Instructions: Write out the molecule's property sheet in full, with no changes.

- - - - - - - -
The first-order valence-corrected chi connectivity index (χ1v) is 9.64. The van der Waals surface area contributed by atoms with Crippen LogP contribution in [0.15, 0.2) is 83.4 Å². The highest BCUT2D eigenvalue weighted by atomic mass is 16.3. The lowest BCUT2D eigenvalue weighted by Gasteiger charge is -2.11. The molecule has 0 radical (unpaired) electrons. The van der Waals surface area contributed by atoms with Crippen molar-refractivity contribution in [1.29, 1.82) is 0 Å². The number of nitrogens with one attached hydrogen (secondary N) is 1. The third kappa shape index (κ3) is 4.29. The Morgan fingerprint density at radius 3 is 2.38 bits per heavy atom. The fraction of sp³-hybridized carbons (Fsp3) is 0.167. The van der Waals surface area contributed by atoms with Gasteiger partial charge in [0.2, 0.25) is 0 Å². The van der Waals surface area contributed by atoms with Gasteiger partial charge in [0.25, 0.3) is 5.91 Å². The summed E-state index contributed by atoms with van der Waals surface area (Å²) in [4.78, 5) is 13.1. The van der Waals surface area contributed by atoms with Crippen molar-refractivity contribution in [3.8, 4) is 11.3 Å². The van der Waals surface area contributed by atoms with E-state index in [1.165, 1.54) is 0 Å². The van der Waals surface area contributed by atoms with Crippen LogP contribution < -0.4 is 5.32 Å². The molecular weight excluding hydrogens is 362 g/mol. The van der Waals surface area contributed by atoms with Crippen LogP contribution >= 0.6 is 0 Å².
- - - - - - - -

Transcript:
The first-order valence-corrected chi connectivity index (χ1v) is 9.64. The van der Waals surface area contributed by atoms with Crippen LogP contribution in [0.15, 0.2) is 83.4 Å². The highest BCUT2D eigenvalue weighted by atomic mass is 16.3. The lowest BCUT2D eigenvalue weighted by Gasteiger charge is -2.11. The molecule has 0 radical (unpaired) electrons. The van der Waals surface area contributed by atoms with Crippen molar-refractivity contribution in [1.29, 1.82) is 0 Å². The number of nitrogens with one attached hydrogen (secondary N) is 1. The third kappa shape index (κ3) is 4.29. The Morgan fingerprint density at radius 3 is 2.38 bits per heavy atom. The fraction of sp³-hybridized carbons (Fsp3) is 0.167. The van der Waals surface area contributed by atoms with Gasteiger partial charge in [0.2, 0.25) is 0 Å². The van der Waals surface area contributed by atoms with Gasteiger partial charge in [0.25, 0.3) is 5.91 Å². The summed E-state index contributed by atoms with van der Waals surface area (Å²) in [4.78, 5) is 13.1. The van der Waals surface area contributed by atoms with Crippen molar-refractivity contribution in [3.8, 4) is 11.3 Å². The van der Waals surface area contributed by atoms with E-state index in [1.165, 1.54) is 0 Å². The van der Waals surface area contributed by atoms with Crippen LogP contribution < -0.4 is 5.32 Å². The molecular weight excluding hydrogens is 362 g/mol. The van der Waals surface area contributed by atoms with Crippen LogP contribution >= 0.6 is 0 Å².